Europe's central bank is done cutting rates

Eurozone vs. EU: What's the difference?
Eurozone vs. EU: What's the difference?

Super Mario is getting ready to take his foot off the gas.

The European Central Bank on Thursday removed any reference to future interest rate cuts from its policy statement thanks to an improving economic outlook for the region.

ECB President Mario Draghi said the latest data point to stronger momentum in the eurozone economy, which is projected to grow faster than previously expected.

In a statement, the ECB said it expects interest rates "to remain at present levels for an extended period." That's a change from its previous guidance, which talked about rates at "present levels or lower."

Central banks play a delicate balancing act of being open about their next steps, while also keeping their options open. That's why investors pay so much attention to even the most subtle tweak to language.

Related: U.K. growth was weakest in Europe in first quarter

The ECB also left its key interest rates unchanged, and said it would keep a huge stimulus program running until the end of the year "or beyond, if necessary."

That means it will continue to buy government bonds and other assets worth 60 billion euros ($65 billion) a month.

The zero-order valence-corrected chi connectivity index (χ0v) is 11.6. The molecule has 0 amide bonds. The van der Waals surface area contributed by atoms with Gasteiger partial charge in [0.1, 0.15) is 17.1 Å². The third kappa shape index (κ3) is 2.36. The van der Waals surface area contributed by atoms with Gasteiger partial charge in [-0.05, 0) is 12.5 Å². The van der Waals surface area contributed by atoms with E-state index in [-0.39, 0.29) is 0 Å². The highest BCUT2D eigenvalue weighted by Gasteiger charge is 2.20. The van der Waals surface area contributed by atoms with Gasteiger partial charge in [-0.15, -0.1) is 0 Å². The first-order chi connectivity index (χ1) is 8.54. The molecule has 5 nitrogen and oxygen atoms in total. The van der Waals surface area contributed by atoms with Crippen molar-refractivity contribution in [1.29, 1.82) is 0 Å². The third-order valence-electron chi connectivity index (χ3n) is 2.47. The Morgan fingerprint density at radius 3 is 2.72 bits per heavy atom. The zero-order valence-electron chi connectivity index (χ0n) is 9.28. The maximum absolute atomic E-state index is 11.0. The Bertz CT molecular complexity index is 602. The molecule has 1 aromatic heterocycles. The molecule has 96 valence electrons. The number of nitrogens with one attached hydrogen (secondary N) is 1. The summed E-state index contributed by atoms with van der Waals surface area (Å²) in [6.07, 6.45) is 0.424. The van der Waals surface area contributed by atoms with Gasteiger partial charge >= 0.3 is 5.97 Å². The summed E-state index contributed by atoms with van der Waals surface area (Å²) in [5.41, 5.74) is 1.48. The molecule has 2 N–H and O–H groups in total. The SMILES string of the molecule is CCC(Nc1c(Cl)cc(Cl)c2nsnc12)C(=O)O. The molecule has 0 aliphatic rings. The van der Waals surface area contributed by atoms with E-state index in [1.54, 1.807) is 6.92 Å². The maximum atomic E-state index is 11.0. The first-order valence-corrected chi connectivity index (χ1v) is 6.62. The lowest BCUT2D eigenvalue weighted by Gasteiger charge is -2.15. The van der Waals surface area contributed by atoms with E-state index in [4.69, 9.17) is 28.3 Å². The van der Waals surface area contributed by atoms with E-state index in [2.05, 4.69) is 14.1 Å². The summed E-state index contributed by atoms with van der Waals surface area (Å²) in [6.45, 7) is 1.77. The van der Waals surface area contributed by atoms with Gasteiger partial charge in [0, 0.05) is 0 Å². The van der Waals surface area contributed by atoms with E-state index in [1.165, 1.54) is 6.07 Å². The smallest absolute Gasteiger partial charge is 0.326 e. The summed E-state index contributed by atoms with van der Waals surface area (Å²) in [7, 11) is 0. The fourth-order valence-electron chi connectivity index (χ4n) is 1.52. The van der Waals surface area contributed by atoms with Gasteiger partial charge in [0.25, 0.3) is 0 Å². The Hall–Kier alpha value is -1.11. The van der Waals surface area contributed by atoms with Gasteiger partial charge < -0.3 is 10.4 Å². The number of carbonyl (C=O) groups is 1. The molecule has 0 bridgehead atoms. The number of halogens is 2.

The bank said that while growth is picking up, inflation is still well below the target.

"The economic expansion has yet to translate into stronger inflation dynamics...therefore, a very substantial degree of monetary accommodation is still needed for underlying inflation pressures to build up and support headline inflation in the medium term," Draghi said.

The euro dropped 0.3% against the dollar after the announcement.

Related: Dollar slumps to lowest of the Trump era

But analysts saw the decision to drop the rate cut wording as a sign that the bank might be getting ready to wind down its stimulus program, which began in March 2015.

Kathleen Brooks, research director at City Index, said dropping the reference to a rate cut amounted to "tiny, tentative steps towards policy normalization."

Draghi was tight-lipped on when and how this may happen. He also made it clear the bank is ready to step up the bank's stimulus program again in case the economic situation worsens.

He said the program has supported the growth in Europe. He said that he expects growth in the eurozone to reach 2% in 2017.

Personal Finance


CNNMoney Sponsors